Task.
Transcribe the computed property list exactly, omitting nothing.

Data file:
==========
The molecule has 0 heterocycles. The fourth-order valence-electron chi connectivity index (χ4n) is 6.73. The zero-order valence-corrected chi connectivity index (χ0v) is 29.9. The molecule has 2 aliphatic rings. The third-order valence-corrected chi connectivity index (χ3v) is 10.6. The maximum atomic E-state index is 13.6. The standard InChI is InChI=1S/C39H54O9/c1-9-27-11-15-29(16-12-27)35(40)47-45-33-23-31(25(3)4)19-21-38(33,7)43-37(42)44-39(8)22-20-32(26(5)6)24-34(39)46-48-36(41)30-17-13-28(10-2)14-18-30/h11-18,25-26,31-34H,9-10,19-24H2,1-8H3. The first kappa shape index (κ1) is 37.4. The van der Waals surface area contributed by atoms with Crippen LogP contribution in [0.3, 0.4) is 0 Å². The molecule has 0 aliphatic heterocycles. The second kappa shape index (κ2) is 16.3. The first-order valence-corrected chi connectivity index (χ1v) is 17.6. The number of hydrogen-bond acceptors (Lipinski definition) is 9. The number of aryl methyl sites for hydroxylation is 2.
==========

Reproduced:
The molecule has 0 heterocycles. The fourth-order valence-electron chi connectivity index (χ4n) is 6.73. The zero-order valence-corrected chi connectivity index (χ0v) is 29.9. The molecule has 2 aliphatic rings. The third-order valence-corrected chi connectivity index (χ3v) is 10.6. The maximum atomic E-state index is 13.6. The standard InChI is InChI=1S/C39H54O9/c1-9-27-11-15-29(16-12-27)35(40)47-45-33-23-31(25(3)4)19-21-38(33,7)43-37(42)44-39(8)22-20-32(26(5)6)24-34(39)46-48-36(41)30-17-13-28(10-2)14-18-30/h11-18,25-26,31-34H,9-10,19-24H2,1-8H3. The first kappa shape index (κ1) is 37.4. The van der Waals surface area contributed by atoms with Crippen LogP contribution in [0.3, 0.4) is 0 Å². The molecule has 0 aliphatic heterocycles. The second kappa shape index (κ2) is 16.3. The first-order valence-corrected chi connectivity index (χ1v) is 17.6. The number of hydrogen-bond acceptors (Lipinski definition) is 9. The number of aryl methyl sites for hydroxylation is 2.